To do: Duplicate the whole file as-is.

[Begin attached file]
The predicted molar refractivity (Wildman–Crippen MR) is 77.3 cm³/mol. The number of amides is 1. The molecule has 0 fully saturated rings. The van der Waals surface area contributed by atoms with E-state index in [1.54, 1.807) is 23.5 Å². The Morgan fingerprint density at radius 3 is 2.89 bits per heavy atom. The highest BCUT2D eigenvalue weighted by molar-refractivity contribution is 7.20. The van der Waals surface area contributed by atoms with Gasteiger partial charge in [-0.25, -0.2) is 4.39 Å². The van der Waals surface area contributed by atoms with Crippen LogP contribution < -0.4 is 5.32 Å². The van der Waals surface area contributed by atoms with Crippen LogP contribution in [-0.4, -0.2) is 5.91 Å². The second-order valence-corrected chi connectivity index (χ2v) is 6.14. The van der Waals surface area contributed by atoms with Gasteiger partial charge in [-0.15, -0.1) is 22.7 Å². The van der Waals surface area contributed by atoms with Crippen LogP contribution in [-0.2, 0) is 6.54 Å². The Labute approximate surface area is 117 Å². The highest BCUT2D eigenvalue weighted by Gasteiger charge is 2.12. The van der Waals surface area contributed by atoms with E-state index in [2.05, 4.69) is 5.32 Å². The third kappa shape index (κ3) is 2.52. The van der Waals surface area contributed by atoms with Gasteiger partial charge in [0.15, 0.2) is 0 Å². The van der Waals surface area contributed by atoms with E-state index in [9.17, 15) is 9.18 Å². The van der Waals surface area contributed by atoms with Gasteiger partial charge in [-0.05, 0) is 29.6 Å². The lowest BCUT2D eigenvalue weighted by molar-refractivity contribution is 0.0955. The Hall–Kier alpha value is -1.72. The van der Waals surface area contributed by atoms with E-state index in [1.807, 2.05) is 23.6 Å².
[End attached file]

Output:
The predicted molar refractivity (Wildman–Crippen MR) is 77.3 cm³/mol. The number of amides is 1. The molecule has 0 fully saturated rings. The van der Waals surface area contributed by atoms with E-state index in [1.54, 1.807) is 23.5 Å². The Morgan fingerprint density at radius 3 is 2.89 bits per heavy atom. The highest BCUT2D eigenvalue weighted by molar-refractivity contribution is 7.20. The van der Waals surface area contributed by atoms with Gasteiger partial charge in [-0.25, -0.2) is 4.39 Å². The van der Waals surface area contributed by atoms with Crippen LogP contribution < -0.4 is 5.32 Å². The van der Waals surface area contributed by atoms with Crippen LogP contribution in [-0.4, -0.2) is 5.91 Å². The second-order valence-corrected chi connectivity index (χ2v) is 6.14. The van der Waals surface area contributed by atoms with Gasteiger partial charge in [-0.15, -0.1) is 22.7 Å². The van der Waals surface area contributed by atoms with Crippen LogP contribution in [-0.2, 0) is 6.54 Å². The Labute approximate surface area is 117 Å². The highest BCUT2D eigenvalue weighted by Gasteiger charge is 2.12. The van der Waals surface area contributed by atoms with E-state index in [2.05, 4.69) is 5.32 Å². The third kappa shape index (κ3) is 2.52. The van der Waals surface area contributed by atoms with Gasteiger partial charge in [0.15, 0.2) is 0 Å². The van der Waals surface area contributed by atoms with E-state index in [9.17, 15) is 9.18 Å². The van der Waals surface area contributed by atoms with Gasteiger partial charge in [-0.05, 0) is 29.6 Å². The lowest BCUT2D eigenvalue weighted by molar-refractivity contribution is 0.0955. The Hall–Kier alpha value is -1.72. The van der Waals surface area contributed by atoms with E-state index in [1.807, 2.05) is 23.6 Å².